Crystal structure features of CH3NH3PbI3−xBrx hybrid perovskites prepared by ball milling: a route to more stable materials†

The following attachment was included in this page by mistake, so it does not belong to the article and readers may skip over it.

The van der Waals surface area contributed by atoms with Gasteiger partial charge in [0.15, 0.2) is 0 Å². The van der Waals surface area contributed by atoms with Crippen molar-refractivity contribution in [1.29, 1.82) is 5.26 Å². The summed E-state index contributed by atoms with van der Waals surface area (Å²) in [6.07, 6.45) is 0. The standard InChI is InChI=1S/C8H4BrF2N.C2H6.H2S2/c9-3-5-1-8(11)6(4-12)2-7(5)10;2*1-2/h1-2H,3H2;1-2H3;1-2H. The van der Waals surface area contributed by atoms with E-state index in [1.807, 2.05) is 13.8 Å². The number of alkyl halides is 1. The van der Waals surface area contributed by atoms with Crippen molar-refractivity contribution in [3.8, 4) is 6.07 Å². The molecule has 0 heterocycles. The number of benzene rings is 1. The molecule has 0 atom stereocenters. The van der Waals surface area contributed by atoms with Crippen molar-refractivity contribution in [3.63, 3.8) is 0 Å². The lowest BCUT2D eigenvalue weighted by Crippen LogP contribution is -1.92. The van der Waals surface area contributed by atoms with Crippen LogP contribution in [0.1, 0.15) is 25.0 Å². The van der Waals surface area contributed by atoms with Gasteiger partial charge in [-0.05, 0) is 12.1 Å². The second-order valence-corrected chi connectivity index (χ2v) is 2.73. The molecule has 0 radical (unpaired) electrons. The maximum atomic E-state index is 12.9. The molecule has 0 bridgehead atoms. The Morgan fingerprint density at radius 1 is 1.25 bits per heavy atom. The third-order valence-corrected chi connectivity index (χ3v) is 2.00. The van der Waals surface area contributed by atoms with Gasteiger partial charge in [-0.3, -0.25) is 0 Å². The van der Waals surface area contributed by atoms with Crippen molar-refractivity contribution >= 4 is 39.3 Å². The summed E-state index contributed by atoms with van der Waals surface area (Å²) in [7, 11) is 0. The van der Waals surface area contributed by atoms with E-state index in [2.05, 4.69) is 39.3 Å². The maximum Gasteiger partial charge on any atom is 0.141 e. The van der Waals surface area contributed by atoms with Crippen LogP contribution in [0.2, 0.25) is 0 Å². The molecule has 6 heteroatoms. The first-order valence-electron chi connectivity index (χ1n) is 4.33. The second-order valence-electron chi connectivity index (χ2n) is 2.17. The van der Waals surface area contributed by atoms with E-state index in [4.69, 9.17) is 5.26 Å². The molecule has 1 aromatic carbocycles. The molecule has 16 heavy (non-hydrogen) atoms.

Hybrid organic–inorganic perovskites, MAPbX3 (MA: methylammonium, CH3–NH3+; X = halogen), are active absorption materials in the new generation of solar cells. The triiodide specimen (MAPbI3) remains the most widely studied perovskite due to its ability to absorb broadband light below its band gap of 1.6 eV, but its degradation in a humid atmosphere has remained a major obstacle for commercialization. Here we found that CH3NH3PbI3−xBrx (x = 0.0, 1.0) perovskites, prepared by ball milling, exhibit superior stability, showing no signs of degradation after several months of exposure to humid air. A synchrotron X-ray diffraction (SXRD) investigation was useful to determine some peculiar structural features that may account for the improved stability. The crystal structure was analysed to be in the I4/mcm and acentric I4cm space groups, yielding similar agreement factors. In both, the inorganic framework presents a conspicuously lower tilting effect than that observed in samples prepared by wet methods; an additional difference arises since the tetragonal structure is stable down to 140 K. The orientation of the organic MA units may play an important role in the properties, given the degrees of freedom for internal motion of MA groups within the PbX6 network. From the refined C/N positions, the MA+ units lie along the c axis with 25% probability. The structure at 140 K shows that the MA+ contribution along the c axis vanishes at this temperature. By contrast, MAPbI2Br crystallizes in the cubic phase with the space group Pmm, also with a larger unit-cell volume than that previously described. The absence of phase transitions down to 120 K suggests that the anion disorder prevents the localization of MA units upon cooling.